Afloat, John Reibetanz’s eighth collection of poetry, focuses on water in many manifestations. The centerpiece, a sequence on the Three Gorges Dam and its cultural and environmental implications, brings ancient Chinese sources (Meng Chiao and the painter Dong Yuan) together with modern ones (Edward Burtynsky’s photographs and violent video games) to create an elegy that is moving and meditative.
Although water is everywhere present as a subject, it is song that provides the motivating power, the vehicle of longing that animates the book. “We thirst for song” — the closing words of the “Lament for the Gorges” sequence — could really serve as the book’s epigraph. This is poetry exercising its full range of possible functions (to observe, to enquire, to elegize, to imagine, to think, to commemorate, to yearn and to feel), all in the service of that “thirst for song.”
Praise For Afloat:
“Afloat takes the reader into the world of water, how it reaches into everything and connects everything, until the poems make you thirsty. Moving like flotsam in their beautiful sinuous lines and rhythms, you realize that you too are water, nature, world. No longer exile but celebrant. A wonderful poet, a wondrous book.” — Rosemary Sullivan, winner of the Gerald Lampert Award and the Governor General’s Award for Non-fiction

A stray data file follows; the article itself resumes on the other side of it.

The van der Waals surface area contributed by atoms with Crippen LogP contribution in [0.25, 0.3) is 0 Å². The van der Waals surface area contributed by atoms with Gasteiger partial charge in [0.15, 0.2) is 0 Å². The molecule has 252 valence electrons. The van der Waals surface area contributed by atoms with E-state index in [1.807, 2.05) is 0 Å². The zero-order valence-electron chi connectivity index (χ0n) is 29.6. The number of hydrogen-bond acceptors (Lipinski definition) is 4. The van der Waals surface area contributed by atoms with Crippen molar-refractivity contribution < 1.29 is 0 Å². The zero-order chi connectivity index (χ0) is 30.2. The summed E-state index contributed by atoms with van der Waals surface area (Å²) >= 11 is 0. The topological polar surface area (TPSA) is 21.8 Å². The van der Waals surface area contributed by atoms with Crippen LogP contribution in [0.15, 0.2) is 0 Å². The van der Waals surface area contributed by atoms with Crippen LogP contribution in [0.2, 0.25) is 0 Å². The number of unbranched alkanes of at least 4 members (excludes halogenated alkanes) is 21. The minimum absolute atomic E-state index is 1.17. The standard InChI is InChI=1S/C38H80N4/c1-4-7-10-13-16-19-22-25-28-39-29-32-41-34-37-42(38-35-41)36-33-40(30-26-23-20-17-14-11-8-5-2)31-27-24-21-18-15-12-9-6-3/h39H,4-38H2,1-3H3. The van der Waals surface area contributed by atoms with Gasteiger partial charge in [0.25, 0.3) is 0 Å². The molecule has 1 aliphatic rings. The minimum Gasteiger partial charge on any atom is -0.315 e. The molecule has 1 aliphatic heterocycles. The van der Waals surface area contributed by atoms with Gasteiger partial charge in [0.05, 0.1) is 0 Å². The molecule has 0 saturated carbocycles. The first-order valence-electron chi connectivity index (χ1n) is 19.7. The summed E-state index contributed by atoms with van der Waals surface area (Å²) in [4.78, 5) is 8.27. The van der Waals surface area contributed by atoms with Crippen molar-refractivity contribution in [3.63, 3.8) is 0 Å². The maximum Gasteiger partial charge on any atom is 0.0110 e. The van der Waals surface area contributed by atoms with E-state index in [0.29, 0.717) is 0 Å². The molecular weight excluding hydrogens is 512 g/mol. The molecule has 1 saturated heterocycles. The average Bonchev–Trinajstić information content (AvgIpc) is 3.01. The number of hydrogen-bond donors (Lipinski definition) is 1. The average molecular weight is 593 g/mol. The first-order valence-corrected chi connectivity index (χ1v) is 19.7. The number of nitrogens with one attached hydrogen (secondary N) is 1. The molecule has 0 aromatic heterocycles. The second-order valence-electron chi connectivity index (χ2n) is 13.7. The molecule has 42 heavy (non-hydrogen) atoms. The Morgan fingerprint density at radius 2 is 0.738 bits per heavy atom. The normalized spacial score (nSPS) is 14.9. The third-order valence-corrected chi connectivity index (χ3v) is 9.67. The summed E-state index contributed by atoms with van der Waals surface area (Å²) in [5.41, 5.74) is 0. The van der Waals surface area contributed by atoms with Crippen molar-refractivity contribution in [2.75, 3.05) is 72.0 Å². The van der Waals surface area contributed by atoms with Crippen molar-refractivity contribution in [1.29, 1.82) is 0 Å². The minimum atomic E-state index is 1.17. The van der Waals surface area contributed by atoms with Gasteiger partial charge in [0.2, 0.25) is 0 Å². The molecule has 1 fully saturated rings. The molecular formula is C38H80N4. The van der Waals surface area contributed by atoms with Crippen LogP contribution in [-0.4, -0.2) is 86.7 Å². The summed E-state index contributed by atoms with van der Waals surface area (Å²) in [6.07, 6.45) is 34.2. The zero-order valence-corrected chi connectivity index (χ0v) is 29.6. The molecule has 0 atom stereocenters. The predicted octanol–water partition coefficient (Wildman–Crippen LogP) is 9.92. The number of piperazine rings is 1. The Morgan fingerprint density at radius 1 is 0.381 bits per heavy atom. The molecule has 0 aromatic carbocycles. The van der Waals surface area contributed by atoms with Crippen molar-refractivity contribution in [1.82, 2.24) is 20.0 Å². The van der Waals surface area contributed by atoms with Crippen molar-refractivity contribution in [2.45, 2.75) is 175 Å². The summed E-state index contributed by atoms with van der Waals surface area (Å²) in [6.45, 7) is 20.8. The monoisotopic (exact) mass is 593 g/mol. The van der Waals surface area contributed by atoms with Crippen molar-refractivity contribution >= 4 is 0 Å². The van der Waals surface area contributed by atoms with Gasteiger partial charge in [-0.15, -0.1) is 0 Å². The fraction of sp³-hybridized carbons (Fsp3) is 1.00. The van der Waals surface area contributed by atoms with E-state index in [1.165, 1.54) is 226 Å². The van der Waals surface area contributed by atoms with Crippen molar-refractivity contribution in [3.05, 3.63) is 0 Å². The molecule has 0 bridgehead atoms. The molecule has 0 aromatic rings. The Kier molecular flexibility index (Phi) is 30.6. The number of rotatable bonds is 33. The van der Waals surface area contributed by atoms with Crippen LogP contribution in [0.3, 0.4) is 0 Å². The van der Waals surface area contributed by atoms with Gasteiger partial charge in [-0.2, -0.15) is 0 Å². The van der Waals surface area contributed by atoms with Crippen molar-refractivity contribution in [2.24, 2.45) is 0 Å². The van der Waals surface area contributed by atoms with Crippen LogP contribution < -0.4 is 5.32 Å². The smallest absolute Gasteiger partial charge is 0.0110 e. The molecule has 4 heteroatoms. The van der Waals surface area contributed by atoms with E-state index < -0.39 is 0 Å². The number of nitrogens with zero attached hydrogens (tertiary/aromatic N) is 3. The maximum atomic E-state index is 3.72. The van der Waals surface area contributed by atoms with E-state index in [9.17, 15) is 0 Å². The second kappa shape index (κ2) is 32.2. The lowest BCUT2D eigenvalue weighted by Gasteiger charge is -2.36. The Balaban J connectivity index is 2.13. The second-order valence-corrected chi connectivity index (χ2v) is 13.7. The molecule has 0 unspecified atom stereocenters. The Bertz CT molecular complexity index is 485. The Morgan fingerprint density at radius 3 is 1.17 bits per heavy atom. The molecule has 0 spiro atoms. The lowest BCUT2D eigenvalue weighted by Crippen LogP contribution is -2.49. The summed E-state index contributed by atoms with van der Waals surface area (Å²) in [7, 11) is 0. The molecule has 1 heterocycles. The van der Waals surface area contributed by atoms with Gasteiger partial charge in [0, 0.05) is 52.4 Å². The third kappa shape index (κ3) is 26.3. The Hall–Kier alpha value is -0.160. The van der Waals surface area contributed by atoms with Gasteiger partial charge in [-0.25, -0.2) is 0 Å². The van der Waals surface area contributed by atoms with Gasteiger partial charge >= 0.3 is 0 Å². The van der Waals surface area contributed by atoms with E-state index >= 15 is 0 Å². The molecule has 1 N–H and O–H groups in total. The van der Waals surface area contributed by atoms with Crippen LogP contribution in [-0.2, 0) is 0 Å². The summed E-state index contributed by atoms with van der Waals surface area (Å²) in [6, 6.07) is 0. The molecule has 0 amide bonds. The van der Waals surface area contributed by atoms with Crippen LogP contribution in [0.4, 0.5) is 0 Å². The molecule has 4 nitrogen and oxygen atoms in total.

“One of Canada’s three or four outstanding poets, John Reibetanz writes work that is fluid, searching, and expert. In Afloat, his lines are ‘streams / that flow with the silks of sunrise on their backs / from heart through breath to words.’” — Richard Greene, winner of the 2010 Governor General’s Award for Poetry
John Reibetanz Afloat — The Malahat Review